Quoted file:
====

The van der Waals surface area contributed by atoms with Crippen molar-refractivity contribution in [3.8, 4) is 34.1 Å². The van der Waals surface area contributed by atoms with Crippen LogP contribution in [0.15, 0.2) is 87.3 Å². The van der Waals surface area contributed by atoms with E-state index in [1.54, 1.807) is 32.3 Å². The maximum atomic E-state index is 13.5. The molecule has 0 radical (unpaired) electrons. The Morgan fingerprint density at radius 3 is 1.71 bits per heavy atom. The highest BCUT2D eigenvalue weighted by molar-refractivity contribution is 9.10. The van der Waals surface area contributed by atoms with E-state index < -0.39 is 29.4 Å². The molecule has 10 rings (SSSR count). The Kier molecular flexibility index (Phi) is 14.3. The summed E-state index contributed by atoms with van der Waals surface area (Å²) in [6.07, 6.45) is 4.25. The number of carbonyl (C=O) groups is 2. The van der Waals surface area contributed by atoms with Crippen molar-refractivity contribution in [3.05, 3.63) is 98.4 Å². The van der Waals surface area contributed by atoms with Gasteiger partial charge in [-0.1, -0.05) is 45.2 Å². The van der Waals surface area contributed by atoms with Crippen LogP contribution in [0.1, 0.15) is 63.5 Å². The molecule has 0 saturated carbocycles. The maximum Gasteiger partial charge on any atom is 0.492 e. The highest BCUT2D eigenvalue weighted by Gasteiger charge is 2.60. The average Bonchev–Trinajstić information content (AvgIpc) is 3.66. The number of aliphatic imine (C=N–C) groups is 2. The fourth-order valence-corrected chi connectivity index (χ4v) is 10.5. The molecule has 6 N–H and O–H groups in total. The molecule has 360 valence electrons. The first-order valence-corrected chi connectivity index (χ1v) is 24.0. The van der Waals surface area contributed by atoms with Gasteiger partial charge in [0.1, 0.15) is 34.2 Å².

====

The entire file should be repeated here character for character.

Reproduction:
The van der Waals surface area contributed by atoms with Crippen molar-refractivity contribution in [3.8, 4) is 34.1 Å². The van der Waals surface area contributed by atoms with Crippen LogP contribution in [0.15, 0.2) is 87.3 Å². The van der Waals surface area contributed by atoms with E-state index in [1.54, 1.807) is 32.3 Å². The maximum atomic E-state index is 13.5. The molecule has 0 radical (unpaired) electrons. The Morgan fingerprint density at radius 3 is 1.71 bits per heavy atom. The highest BCUT2D eigenvalue weighted by molar-refractivity contribution is 9.10. The van der Waals surface area contributed by atoms with E-state index < -0.39 is 29.4 Å². The molecule has 10 rings (SSSR count). The Kier molecular flexibility index (Phi) is 14.3. The summed E-state index contributed by atoms with van der Waals surface area (Å²) in [6.07, 6.45) is 4.25. The number of carbonyl (C=O) groups is 2. The van der Waals surface area contributed by atoms with Crippen molar-refractivity contribution in [3.05, 3.63) is 98.4 Å². The van der Waals surface area contributed by atoms with Gasteiger partial charge in [-0.1, -0.05) is 45.2 Å². The van der Waals surface area contributed by atoms with Crippen LogP contribution in [0.1, 0.15) is 63.5 Å². The molecule has 0 saturated carbocycles. The maximum Gasteiger partial charge on any atom is 0.492 e. The highest BCUT2D eigenvalue weighted by Gasteiger charge is 2.60. The average Bonchev–Trinajstić information content (AvgIpc) is 3.66. The number of aliphatic imine (C=N–C) groups is 2. The fourth-order valence-corrected chi connectivity index (χ4v) is 10.5. The molecule has 6 N–H and O–H groups in total. The molecule has 360 valence electrons. The first-order valence-corrected chi connectivity index (χ1v) is 24.0. The van der Waals surface area contributed by atoms with Gasteiger partial charge in [0.1, 0.15) is 34.2 Å².